In 1997, in the Melancholy of Photography, Susan Sonntag said that ‘…photography has become the art of quintessential, affluent, wasteful, restless societies.’
Today photography is the name of the game. But the picture industry is in a state of melancholia, more particularly the stock libraries which have played an historic role in the publishing world.
Like writers being challenged by bloggers, photo agencies are greatly affected by the rise, and rise, and rise of “citizen cameraman” who is content simply to see his work in print. Frequently without payment.
Helped by the genius of digital and Adobe Photoshop, amateurs are giving the professional a run for his money by flooding the market with many good images, but which are available for as little as a dollar.
The sorry state of many image libraries today relates to this and to the credit crunch which has impinged on demand. But it is equally due to huge corporations dropping prices to levels at which smaller collections cannot compete.
Mega players such as Getty had the nous, and funds, to buy up competitors eating into the international footage market, valued at more than £200 million annually.
Corbis, owned by Bill Gates, has also swallowed competition so that these, and a few other names such as Alamy, now call the tune. Such collections often counting 10-20 million images, return a good income, but at the expense of their photographers who experience diminishing sales.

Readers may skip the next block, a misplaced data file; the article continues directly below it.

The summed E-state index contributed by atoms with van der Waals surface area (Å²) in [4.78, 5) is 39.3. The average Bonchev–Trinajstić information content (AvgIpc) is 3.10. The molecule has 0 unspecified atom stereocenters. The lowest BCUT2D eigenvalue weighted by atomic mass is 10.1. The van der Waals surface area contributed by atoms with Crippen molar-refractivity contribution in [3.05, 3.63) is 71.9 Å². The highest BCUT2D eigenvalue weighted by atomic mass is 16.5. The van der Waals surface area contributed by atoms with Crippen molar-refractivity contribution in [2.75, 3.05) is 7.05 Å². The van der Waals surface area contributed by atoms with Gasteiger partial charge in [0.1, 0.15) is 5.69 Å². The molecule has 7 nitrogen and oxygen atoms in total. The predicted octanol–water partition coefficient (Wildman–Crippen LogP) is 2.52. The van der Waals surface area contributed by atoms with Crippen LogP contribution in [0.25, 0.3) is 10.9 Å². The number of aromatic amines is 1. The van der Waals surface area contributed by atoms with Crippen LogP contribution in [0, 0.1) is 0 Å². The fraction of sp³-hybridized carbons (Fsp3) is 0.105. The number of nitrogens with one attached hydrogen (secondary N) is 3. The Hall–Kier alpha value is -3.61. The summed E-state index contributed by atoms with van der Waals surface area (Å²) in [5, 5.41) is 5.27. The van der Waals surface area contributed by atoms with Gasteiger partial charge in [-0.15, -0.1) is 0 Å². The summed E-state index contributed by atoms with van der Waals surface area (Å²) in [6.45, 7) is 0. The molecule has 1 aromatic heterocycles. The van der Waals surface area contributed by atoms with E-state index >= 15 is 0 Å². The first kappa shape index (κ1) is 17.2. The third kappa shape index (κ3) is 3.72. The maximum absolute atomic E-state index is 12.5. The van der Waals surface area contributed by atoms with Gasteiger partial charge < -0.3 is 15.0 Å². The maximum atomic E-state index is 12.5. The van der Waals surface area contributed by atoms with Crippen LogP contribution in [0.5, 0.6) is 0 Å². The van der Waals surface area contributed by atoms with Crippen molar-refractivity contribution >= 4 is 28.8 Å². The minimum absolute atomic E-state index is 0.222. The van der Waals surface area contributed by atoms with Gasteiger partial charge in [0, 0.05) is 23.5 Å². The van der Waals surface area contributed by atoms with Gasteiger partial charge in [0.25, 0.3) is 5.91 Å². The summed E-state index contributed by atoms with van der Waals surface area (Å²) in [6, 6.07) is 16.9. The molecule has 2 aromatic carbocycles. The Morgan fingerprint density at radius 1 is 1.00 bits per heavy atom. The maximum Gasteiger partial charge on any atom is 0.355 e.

The conflict between amateur and professional is that photographers who have studied their trade are not trying to be a surgeon and perform an appendix operation on the side, as it were.
In fact countless amateur photographers are doing themselves an injustice by handing over image rights with no knowledge of how to license them. And in entering their photos in vaguely worded competitions, even those run by some of the major newspapers and websites.
I, too, was an amateur once and in an ideal world, there would be room for both parties. But the situation is far from ideal and it’s very unfortunate when all around are people, some of whom have spent years building up splendid specialist collections, being overtaken by circumstances beyond their control.
Image: Nomad woman at the Pushkar Camel Fair by Ann Cook.
Excellent article.And isn't it the case in so many areas of expertise where the value of the years is over run by the quick fix or should that read pix!Once everyone wakes up the damage is done and the resource is lost. Double standards abound, cries for expertise and the lack of skills or quality of age and experience against the flood of the cheap is best market place. I commiserate with you entirely.
I agree entirely. The amateur is busy snapping up the easy subjects but who is going to be left to take those less saleable specialist images.Who wins? The owners of the microstock sites and the publishers who are reaping the benefits of small picture budgets.The loser – the pro photographers.The same is happening in publishing too with newspapers giving away content and google giving access to whole books. However I sense it is beginning to change and for once I applaud Murdoch's decision (if implemented) to charge for access to online newspapers.
Very sad situation that leaves me quite speechless.
I don't know how many pro photographers make a living these days. Very difficult